# Battleship 5E LP

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```							                                           5E Lesson Plan
Battleship
teachHOUSTON Student Name: Step 1 Student

Mentor Teacher Name:                                                              Grade Level: 5th

Lesson Teaching Date:

Concept(s): Ordered pairs represent the location of points on the coordinate plane. Knowing the x- and
y-axes along with the x- and y-coordinates of an ordered pair are vital when plotting points in the
coordinate plane. This is a mathematical concept that appears frequently in daily life. They are used
when giving geographic locations, when creating statistics charts, and to measure distance.

TEKS: (5.9) Geometry and spatial reasoning. The student recognizes the connection between ordered
pairs of numbers and location of points on a plane. The student is expected to locate and name points
on a coordinate grid using ordered pairs of whole numbers.

Use the following diagram for each evaluation question.

Objectives                           Evaluation Questions for each Objective
The student will be able to:
1. Label points and axes on a coordinate grid.          1. Carl forgot to label the axes on his grid.
Label the x- and y-axis.

2. Which ordered pair best represents the
location of Carl’s house?

2. Locate points on a coordinate grid.                  3. Whose house is located at (4, 0)?
3. Explain the steps needed to move from one              4. Mike, whose house is not shown on
point on a coordinate grid to another.                       the grid, lives 2 units east and 5 units
north of Carl. What are the
coordinates of Mike’s house?

Materials List

For                            Item                              Quantity

4 X 4 Grid Card
1
Teacher               *if an Elmo is not available, the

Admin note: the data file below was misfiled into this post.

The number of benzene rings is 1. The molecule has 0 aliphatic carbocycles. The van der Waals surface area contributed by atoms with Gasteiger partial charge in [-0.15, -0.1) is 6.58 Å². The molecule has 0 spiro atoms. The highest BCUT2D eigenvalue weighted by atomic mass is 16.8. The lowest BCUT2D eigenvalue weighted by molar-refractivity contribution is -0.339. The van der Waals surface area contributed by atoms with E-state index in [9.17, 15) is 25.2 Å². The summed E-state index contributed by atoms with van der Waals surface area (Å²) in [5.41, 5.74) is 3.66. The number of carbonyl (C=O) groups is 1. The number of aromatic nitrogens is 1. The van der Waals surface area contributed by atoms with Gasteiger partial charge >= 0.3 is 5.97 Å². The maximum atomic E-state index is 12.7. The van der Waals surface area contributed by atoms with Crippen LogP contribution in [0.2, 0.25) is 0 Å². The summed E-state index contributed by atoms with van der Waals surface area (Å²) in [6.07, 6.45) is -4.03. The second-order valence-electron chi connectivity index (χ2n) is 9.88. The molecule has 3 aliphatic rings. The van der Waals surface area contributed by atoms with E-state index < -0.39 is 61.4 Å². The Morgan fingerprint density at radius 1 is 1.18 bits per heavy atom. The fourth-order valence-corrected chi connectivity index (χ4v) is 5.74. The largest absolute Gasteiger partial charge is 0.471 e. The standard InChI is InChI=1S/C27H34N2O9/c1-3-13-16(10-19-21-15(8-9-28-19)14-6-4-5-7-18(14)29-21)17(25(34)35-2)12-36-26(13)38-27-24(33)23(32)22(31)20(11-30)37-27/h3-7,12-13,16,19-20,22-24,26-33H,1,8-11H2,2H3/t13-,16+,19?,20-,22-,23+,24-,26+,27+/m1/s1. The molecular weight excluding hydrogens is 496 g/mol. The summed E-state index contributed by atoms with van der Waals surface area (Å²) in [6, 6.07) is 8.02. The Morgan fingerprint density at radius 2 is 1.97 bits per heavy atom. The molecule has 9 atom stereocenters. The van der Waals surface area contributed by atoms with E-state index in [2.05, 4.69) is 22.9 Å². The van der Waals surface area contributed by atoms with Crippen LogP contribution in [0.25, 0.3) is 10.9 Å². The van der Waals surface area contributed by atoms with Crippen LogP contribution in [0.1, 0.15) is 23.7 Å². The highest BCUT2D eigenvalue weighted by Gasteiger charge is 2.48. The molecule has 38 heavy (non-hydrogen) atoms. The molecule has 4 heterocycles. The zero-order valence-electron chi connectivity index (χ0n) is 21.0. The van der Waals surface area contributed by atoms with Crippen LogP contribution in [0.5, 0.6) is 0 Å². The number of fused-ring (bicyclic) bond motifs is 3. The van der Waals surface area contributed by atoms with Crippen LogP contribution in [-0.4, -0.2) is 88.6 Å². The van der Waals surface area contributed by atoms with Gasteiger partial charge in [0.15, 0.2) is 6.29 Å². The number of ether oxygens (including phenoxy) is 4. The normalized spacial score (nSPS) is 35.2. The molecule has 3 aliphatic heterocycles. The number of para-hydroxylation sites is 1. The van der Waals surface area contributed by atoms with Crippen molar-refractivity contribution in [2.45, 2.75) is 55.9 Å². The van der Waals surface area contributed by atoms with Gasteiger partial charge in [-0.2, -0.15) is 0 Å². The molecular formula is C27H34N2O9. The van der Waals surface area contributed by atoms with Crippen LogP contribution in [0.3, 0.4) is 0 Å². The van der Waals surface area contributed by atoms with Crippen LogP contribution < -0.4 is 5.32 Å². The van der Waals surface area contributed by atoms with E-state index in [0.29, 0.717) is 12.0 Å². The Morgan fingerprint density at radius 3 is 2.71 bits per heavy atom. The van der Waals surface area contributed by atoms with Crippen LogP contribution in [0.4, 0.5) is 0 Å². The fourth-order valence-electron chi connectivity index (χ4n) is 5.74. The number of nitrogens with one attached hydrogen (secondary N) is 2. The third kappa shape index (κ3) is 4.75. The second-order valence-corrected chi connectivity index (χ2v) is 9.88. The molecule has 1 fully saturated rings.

teacher will need a copy of this
sheet on transparency.

Vocabulary Match Cards                        1 set

Battleship Grid Card

*if an Elmo is not available, the                   1
teacher will need a copy of this
sheet on transparency.

Rainbow Centimeter Cube                          1

Battleship Powerpoint

1
Battleship PP.ppt

Student                     “Battleship” Activity                   1 per student

Rainbow Centimeter Cube                    1 per student

Battleship Grid Card                    1 per student

Colored pencils (set of 6 colors)           1 set per student

“Mike’s Mix-up” Activity                  1 per student
Evaluation                       1 per student

Group                    Vocabulary Match Cards               1 set per group of 2

Vocabulary Match Instruction
1 per group of 2
sheet

     Cut and bag sets of Vocabulary Match Cards and Vocabulary Match Instruction sheets
     Make a transparency of the “4X4 coordinate Grid ” and the “Battleship Grid” sheet if
Elmo is unavailable
     Make copies of the following:
o “Vocabulary Match” instructions and cards
o 4 X 4 Coordinate Grid sheet
o “Battleship” Activity
o Battleship Grid Sheet
o “Mike’s Mix-up” Activity sheet
o Evaluation

Engagement

What the Teacher Will Do            Eliciting Questions/ Student        What the Students Will Do
Responses
The teacher will place students                                         Each student will join a peer to
in pairs to complete the                                                complete the Vocabulary Match
Vocabulary Match activity.                                              activity.

Instructions: Work with a                                               Every pair will receive
partner to complete this activity.                                      Vocabulary Match cards and a
Each group has a set of cards                                           set of instructions.
containing “Term Cards” and
“Illustration Cards”. Read the                                          Even if students are unfamiliar
term and definition on your term                                        with the terms being presented,
card. Use that definition to                                            they should still complete this
match the term card with its                                            activity to the best of their
appropriate illustration card.                                          ability.
The teacher will review the           What do you think an ordered           Students will describe an
students’ results to the previous     pair looks like?                       ordered pair.
activity.                             [Example: a pair of numbers]
A student volunteer will come to
The teacher will have students        What illustration card did you         the board and write the ordered